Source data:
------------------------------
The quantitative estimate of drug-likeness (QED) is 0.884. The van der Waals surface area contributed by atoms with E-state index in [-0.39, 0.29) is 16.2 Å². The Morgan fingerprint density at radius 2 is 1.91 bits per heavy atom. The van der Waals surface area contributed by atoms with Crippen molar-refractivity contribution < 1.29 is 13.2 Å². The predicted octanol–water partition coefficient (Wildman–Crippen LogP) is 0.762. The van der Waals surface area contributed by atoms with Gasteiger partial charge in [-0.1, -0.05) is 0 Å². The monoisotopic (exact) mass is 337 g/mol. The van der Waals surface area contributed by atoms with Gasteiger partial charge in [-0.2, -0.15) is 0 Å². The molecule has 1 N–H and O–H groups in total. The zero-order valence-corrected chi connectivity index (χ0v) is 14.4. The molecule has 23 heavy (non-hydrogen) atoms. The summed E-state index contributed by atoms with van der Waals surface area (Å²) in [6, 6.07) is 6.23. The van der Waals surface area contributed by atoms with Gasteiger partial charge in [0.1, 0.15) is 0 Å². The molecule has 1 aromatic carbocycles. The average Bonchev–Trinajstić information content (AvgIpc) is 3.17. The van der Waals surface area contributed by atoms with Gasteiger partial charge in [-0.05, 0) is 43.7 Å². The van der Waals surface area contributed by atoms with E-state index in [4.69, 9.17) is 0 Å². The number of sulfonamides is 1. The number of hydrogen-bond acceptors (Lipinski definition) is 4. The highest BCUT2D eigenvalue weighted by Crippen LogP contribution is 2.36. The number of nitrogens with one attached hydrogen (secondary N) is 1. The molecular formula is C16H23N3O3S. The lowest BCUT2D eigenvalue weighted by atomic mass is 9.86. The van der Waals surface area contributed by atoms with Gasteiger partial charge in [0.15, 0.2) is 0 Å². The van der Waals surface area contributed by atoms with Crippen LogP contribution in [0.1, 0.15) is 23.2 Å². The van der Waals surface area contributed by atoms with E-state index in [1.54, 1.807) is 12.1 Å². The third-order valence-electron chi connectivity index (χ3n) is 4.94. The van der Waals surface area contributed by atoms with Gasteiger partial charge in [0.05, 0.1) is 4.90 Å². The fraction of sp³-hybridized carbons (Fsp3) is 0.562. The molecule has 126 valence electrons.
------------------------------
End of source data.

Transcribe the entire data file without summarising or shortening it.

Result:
The quantitative estimate of drug-likeness (QED) is 0.884. The van der Waals surface area contributed by atoms with E-state index in [-0.39, 0.29) is 16.2 Å². The Morgan fingerprint density at radius 2 is 1.91 bits per heavy atom. The van der Waals surface area contributed by atoms with Crippen molar-refractivity contribution < 1.29 is 13.2 Å². The predicted octanol–water partition coefficient (Wildman–Crippen LogP) is 0.762. The van der Waals surface area contributed by atoms with Gasteiger partial charge in [-0.1, -0.05) is 0 Å². The monoisotopic (exact) mass is 337 g/mol. The van der Waals surface area contributed by atoms with Gasteiger partial charge in [-0.2, -0.15) is 0 Å². The molecule has 1 N–H and O–H groups in total. The zero-order valence-corrected chi connectivity index (χ0v) is 14.4. The molecule has 23 heavy (non-hydrogen) atoms. The summed E-state index contributed by atoms with van der Waals surface area (Å²) in [6, 6.07) is 6.23. The van der Waals surface area contributed by atoms with Gasteiger partial charge in [0.1, 0.15) is 0 Å². The molecule has 1 aromatic carbocycles. The average Bonchev–Trinajstić information content (AvgIpc) is 3.17. The van der Waals surface area contributed by atoms with Gasteiger partial charge in [-0.05, 0) is 43.7 Å². The van der Waals surface area contributed by atoms with E-state index in [4.69, 9.17) is 0 Å². The number of sulfonamides is 1. The number of hydrogen-bond acceptors (Lipinski definition) is 4. The highest BCUT2D eigenvalue weighted by Crippen LogP contribution is 2.36. The number of nitrogens with one attached hydrogen (secondary N) is 1. The molecular formula is C16H23N3O3S. The lowest BCUT2D eigenvalue weighted by atomic mass is 9.86. The van der Waals surface area contributed by atoms with Gasteiger partial charge in [0.15, 0.2) is 0 Å². The van der Waals surface area contributed by atoms with Crippen LogP contribution in [0.1, 0.15) is 23.2 Å². The van der Waals surface area contributed by atoms with E-state index in [1.54, 1.807) is 12.1 Å². The third-order valence-electron chi connectivity index (χ3n) is 4.94. The van der Waals surface area contributed by atoms with Gasteiger partial charge in [0.05, 0.1) is 4.90 Å². The fraction of sp³-hybridized carbons (Fsp3) is 0.562. The molecule has 126 valence electrons.